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Tahoma Zen Monastery

A typical Tahoma Zen Monastery building.

By David Yamaguchi

The North American Post

On Saturday, Aug. 6, I had an evening social engagement to attend on Whidbey Island. As I had the entire day before the event to get there, it made sense to see something else on Whidbey en route that might be of interest to readers. The Japanese verb is “binjou-suru.” It means to take advantage of an opportunity.

To find out what there was, a week before I entered “Whidbey Japanese” into a search engine. The nonprofit destination that pops up most prominently is the Tahoma Zen Monastery.

“What is that?” I thought. “And how is it that I had not heard of it as a Seattle native?” Photographer in tow, I went to find out.

On arrival, having been welcomed in advance by caretaker-monk Tony “Dairyo” Fairbank but not finding him, we began by wandering the grounds. What we found is something of an East-Meets-West compound comprising a half-dozen, small, charming, Japanese-architecture inspired buildings.

Mr. Fairbank appeared while we were munching our lunches on the front porch of the unlocked office. He had fallen asleep in a back room, tired from leading an early-morning meditation session.

“What is it that he would want Seattle readers to know?” we asked. The main point is that there is a rural facility within driving distance of the city whose purpose is to serve as a place for Zen meditation.

Zen differs from the more widely practiced Pure Land Buddhism, Mr. Fairbank explained, in that the two use different approaches to enlightenment. While Pure Land employs rhythmic chanting (“Namu myoho renge kyo…” [Hail to the lotus sutra!], Zen relies on meditation. As a former scientist, I knew that both are pathways to achieve measurable brain tranquility.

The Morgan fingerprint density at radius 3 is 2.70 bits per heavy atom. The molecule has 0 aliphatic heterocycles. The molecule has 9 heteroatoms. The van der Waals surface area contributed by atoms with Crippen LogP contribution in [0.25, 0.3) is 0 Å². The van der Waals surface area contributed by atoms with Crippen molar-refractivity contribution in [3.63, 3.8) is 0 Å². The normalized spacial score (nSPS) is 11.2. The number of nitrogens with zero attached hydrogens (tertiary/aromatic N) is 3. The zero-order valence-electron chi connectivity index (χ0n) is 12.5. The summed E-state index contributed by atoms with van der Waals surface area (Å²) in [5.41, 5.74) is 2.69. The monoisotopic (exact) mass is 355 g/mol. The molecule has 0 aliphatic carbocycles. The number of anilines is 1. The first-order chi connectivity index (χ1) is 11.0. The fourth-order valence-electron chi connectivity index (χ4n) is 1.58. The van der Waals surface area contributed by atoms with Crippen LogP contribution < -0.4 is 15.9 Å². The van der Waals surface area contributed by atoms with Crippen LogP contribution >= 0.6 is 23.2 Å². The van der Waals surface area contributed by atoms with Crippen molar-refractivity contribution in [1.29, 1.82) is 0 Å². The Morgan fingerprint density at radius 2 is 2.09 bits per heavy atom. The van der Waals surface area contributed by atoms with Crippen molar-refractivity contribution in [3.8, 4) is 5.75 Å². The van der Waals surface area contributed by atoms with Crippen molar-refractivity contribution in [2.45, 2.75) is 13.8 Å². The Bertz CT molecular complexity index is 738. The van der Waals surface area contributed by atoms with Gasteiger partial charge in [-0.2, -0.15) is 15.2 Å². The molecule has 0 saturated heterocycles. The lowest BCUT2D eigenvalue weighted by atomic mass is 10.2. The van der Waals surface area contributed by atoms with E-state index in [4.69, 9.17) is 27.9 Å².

As there are not many Zen centers outside of Japan, users of the Whidbey Island monastery mostly come from Whidbey and from greater Seattle. However, during quarterly week-long sessions when Japan-based abbot Shodo Harada is present, others attend from California and internationally.

Between the quarterly events, the monastery sponsors Zen-centered lectures and the like, which are delivered both on-site and in Seattle. The next talk, by Thomas Yuho Kirchner, an author of several books on Buddhism, is scheduled for Friday, Aug. 26 in Seattle (Nalanda West, 3902 Woodland Park Ave N, 7 – 8:30 p.m., 206-529-8258) and at the Whidbey Island monastery on Aug. 28 (1 – 3 p.m.).

I asked how I could help the monastery as a freelance writer. According to their website, their activities are solely supported by voluntary donations. Are their facilities available for retreats, for example, those of Seattle nonprofits?

No, Tony replied. They strive to remain true to their purpose.

Would they welcome inquiries, then, from members of the Seattle Buddhist community, for example, the Seattle Betsuin? Yes. Tony knew that group’s minister, Don Castro, by name.

Now at their 20th anniversary, the Tahoma monastery and its programs are still very much “a work in progress.” For example, although it was a beautiful summer weekend day, the only cars present were Tony’s and ours. Besides the three of us, the only living creature we saw on the grounds was a young, spotted deer.

In the meantime, caretaker-monk Dairyo leads meditation sessions, “zazen,” grows vegetables, and labors to maintain and improve the grounds.

 

[clockwise, from upper left] An entrance sign. It reads, “Tahoma san Sogen zen ji.” The main hall, or Zendo. Caretaker-monk Tony “Dairyo” Fairbank. Photos by Gwen Shigihara.
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David Yamaguchi is a third-generation Japanese American [Sansei]. He has written for the Post since 2006, at first as a volunteer, later as a paid freelancer. He joined the paper's staff in May 2020, when he began learning how articles flow from Word files through layout to social media.